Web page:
The ocean swims overseen by East Hampton’s volunteer ocean rescue squad in Montauk Saturday drew record numbers — 57 for the 2-miler spanning the Kirk Park and Ditch Plain beaches, 56 for the 1-miler, and 41 for the half-miler.
The swims benefited the Montauk Playhouse committee’s fund for the planned aquatic center there. Maureen Rutkowski of the committee said that fund-raising was proceeding apace.
“We’re getting there,” she said. “Our goal is $5 million — $4 million for construction and $1 million for endowment. It’s just not a pool, there’ll be a multipurpose community room too. We’ve raised about $2 million so far. Our goal is to break ground at the end of 2014 or in early 2015.”
“There was a chop and rollers, but not a [westward] sweep,” said the 2-mile winner, Rod McClave, who ran up the beach at Ditch Plain after having been in the water for 40 minutes, a time that Billy O’Donnell, who did the 1-miler, described as “fast as hell.”
“The times were a lot slower last year,” O’Donnell added, “because there was a westward sweep. This is the most I’ve seen, times two, I think. I guess the word has gotten out that this is a great course. It doesn’t get any better than this. . . . I wore a sleeveless wetsuit, which keeps you buoyant, high in the water.”
A boy who did not wear one for the half-miler was carried out by lifeguards, though Dick Monahan, a 71-year-old O.R. member who is an emergency medical technician, and who won five medals in the short course nationals recently, said he recovered quickly.
Monahan, when questioned about his national medals, said, “It’s not that I’m getting faster, it’s that my competition is getting slower.”
When told this writer had talked by phone the day before with Lynne Cox, who’s been described by Sports Illustrated as “the greatest open water swimmer,” and who’s to be at the Gubbins Running Ahead Nike store in East Hampton this Sunday from 8 to 10 a.m. discussing her newest book, “Open Water Swimming Manual,” McClave said, “Oh, wow! This wouldn’t even be a warm-up for her. The longest I do are 5Ks. Plus she swims in 30 to 40-degree water. I met her and Oliver Sacks once at Chelsea Piers [where he coaches]. I’m not a slacker, but in their presence I didn’t feel like a high achiever!”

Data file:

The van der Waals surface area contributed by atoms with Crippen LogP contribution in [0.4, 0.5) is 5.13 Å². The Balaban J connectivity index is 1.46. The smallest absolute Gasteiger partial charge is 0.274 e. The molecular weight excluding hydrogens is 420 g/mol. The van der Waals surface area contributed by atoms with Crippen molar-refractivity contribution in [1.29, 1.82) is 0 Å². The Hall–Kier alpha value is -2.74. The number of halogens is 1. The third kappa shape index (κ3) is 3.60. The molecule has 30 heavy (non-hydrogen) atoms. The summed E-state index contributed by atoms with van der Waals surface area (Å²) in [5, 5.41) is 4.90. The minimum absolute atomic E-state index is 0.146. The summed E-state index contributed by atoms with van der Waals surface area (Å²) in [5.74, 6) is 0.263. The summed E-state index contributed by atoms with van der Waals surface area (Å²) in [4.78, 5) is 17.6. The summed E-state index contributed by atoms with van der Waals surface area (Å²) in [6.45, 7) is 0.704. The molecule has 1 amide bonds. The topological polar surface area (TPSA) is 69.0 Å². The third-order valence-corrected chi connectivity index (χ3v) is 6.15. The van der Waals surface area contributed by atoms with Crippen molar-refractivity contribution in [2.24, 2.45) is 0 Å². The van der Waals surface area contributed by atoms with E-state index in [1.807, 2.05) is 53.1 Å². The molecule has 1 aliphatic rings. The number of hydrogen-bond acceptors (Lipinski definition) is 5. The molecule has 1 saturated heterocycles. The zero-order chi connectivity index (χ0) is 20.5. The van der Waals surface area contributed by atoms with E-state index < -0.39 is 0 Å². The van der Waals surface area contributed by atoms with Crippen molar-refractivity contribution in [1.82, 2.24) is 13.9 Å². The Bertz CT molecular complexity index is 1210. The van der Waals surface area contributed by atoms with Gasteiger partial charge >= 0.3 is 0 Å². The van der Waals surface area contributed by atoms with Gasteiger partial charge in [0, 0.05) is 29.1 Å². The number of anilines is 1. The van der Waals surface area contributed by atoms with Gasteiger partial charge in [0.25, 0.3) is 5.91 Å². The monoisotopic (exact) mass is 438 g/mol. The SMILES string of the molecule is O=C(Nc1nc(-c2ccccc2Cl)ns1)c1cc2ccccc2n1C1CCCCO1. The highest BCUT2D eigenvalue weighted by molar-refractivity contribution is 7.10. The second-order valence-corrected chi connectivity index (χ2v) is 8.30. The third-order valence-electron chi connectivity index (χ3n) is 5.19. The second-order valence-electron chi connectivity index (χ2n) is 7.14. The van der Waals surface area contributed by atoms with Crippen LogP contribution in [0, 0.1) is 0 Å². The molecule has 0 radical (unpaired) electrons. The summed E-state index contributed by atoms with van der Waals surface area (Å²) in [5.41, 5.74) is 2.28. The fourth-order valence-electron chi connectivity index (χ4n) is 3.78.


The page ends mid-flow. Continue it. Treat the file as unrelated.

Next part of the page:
Asked about his race, McClave, a former 50-meter freestyler in college, jumped into the lead from the get-go, “because I didn’t want anyone drafting me.”
“We were swimming into the sun, so you couldn’t see, but that was okay,” said Matt O’Grady, the fourth-place finisher, “because you knew where the shore was. The Ocean Rescue Squad is so committed to this race. They make it so much fun. You couldn’t find a safer swim.”
Lori King of Amagansett, who was sixth over all in 46:40 and repeated as the women’s 2-mile winner, said, “This kind of a swim is just as much of a challenge as a 22-miler — you never know what you’re going to get.”
In Florida in April what she got in Tampa Bay was sharks, and thus was pulled out with two miles left in the 24-mile swim she was attempting. When Cox’s name came up, King said, “She’s the queen of cold water swimming! I wanted to do the Catalina channel, but Lynne Cox advised against it — she didn’t think I was adequately prepared for the cold water. When Lynne Cox says no, it’s no, though I would like to try it some day.”
The day’s eldest competitor, 76-year-old Dieter Wunderlich of Warren, N.J., who placed 26th in the 1-miler in 29:04, said his times improved considerably after having had a quadruple bypass seven years ago.
“My daughter has a house out here. This is the first time I’ve done this race, though I race every weekend in New Jersey.”
Daniel Moreno was the runner-up to McClave in the 2-miler in 43:23. Sinead FitzGibbon of Sag Harbor was the runner-up to King, in 49:30. Angelika Cruz was third, in 50:00.
Andrew Winthrop, 17, won the 1-miler in 16:07, followed by Mark Casey, 51, in 17:43.
Abigail Doyle Hurlburt, 43, was the women’s winner, and fourth over all, in the 1-miler in 20:02. Katrina Garry, 17, who was 10th over all, was the runner-up to Hurlburt in 24:49. Laura Gundersen, 18, was third in 24:54.
Elizabeth Dix won the half-miler in 13:19, with Amanda Calabrese second in 13:29 and T.J. Calabrese third in 13:50. Julia Brierley was fourth in 14:47.